So much of what we do on a daily basis is powered by servers. It’s not just the applications you depend on at work but also the social networking sites we use to keep in touch with friends and family. There’s little doubt that servers are amazing. But that’s only when they are running with no issues and don’t require fixing.
Like all equipment, servers must be regularly maintained and monitored if you don’t want them failing you in your hour of greatest need. A maintenance routine is paramount. The nature of a server maintenance checklist will vary from organization to organization. Still, every checklist must have the following elements.
1. Verify Backups
Backups are meant to give you reassurance that you will recover your systems and data in the event that the production environment goes bust. Ergo, backups are meaningless if they don’t work when you need them. It would be a disaster of epic proportions for a business if the data backups are found to be unusable following a system crash.
Regularly test your backups, preferably every day for the most important systems. Where possible, make use of automated testing tools that can periodically confirm the backup data is of acceptable quality.
2. Check Server Disk Space
Your production servers should never serve as an archival system. Get rid of old emails, logs, software installation files and applications you no longer use. Keeping your server storage free of unneeded data lowers the risk of performance and security problems. It also means a smaller data footprint when you do need to recover.
That said, deleting unneeded files doesn’t mean your server disks will never fill up. As disk usage approaches 90 percent, you should start working on either adding more storage capacity or reducing usage.
The closer to 100 percent your disk usage gets the more errors and higher the risk of the server freezing. This can, in turn, lead to increased data loss since the server is unable to consistently act on commands to store or modify information in database tables.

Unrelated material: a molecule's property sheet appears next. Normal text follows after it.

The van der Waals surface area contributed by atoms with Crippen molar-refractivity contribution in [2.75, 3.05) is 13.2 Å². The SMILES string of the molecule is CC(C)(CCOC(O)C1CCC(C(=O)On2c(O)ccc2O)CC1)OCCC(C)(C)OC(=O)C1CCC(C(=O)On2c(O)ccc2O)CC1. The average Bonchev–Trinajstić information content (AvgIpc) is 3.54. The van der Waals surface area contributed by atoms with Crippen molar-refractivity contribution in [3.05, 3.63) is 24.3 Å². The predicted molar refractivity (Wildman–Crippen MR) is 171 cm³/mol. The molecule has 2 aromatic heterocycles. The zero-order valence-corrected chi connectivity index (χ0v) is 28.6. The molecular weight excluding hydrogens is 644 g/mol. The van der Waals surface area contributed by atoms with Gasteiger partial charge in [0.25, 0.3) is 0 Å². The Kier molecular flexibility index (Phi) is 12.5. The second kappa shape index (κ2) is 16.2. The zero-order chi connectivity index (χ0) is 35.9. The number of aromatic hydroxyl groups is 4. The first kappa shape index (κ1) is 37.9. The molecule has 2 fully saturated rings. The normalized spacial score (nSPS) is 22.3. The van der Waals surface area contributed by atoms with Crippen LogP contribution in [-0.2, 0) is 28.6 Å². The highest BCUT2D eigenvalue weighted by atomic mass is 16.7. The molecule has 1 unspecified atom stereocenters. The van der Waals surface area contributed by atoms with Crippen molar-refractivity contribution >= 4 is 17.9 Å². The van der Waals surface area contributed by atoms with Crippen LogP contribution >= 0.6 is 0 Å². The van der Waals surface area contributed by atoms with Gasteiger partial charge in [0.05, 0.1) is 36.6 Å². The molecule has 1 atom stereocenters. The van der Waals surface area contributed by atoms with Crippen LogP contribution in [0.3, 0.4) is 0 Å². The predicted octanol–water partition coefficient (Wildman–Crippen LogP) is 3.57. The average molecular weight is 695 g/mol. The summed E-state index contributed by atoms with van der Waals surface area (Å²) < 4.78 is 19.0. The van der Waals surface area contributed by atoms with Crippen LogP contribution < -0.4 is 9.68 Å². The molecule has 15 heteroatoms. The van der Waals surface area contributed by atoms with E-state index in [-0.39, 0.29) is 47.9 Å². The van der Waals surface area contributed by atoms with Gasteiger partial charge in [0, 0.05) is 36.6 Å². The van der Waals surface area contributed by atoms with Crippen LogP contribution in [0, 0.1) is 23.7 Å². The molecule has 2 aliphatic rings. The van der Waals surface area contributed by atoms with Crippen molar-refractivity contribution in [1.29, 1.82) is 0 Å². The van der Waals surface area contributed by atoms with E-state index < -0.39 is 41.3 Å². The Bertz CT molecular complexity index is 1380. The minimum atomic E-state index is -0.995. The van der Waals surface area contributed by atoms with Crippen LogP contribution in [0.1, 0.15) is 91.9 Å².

3. Check Server Resource Utilization
Disk space is not the only resource you should monitor for usage. Review server RAM, CPU and network utilization. If any of these three is approaching full utilization, start planning for additional capacity.
As opposed to checking for each of these separately, install a monitoring tool, AWS monitoring for instance, that will provide you with baseline performance data. The baseline would be a benchmark; the resource monitor then sends an alert whenever this benchmark is on the verge of being exceeded.
4. Update the OS
Whether your server is running on Windows or Linux, you must stay on top of updates by making sure they are applied with the least possible delay. The updates are meant to improve system functionality and seal security loopholes.
It’s difficult to update your OS on time via a manual process especially when your organization has multiple servers running different types of operating systems. Instead, make the most of automated patching tools that monitor for updates and send you alerts when your OS is out of date.
If automated tools aren’t available, develop a schedule complete with email and SMS reminders that you use to check for updates at least once a week.
5. Review User Access
In the medium to large organizations with hundreds or thousands of employees, there are always new workers joining or leaving each week. Others are deployed to new roles within the same company.
Usually, the business should have a clearly defined process that includes immediate revocation of access rights for departing staff or changes to rights when an employee’s responsibilities change.
Still, you need additional control in case line and HR managers fail to submit the required notification to the tech department. Your maintenance checklist should, therefore, include requesting for joiners, leavers and redeployment data from the HR department so you can make changes to system access accordingly.
Successful server maintenance must be based on a well-thought-out strategy. Including the above items in your server maintenance checklist will go a long way in getting your servers working as they should.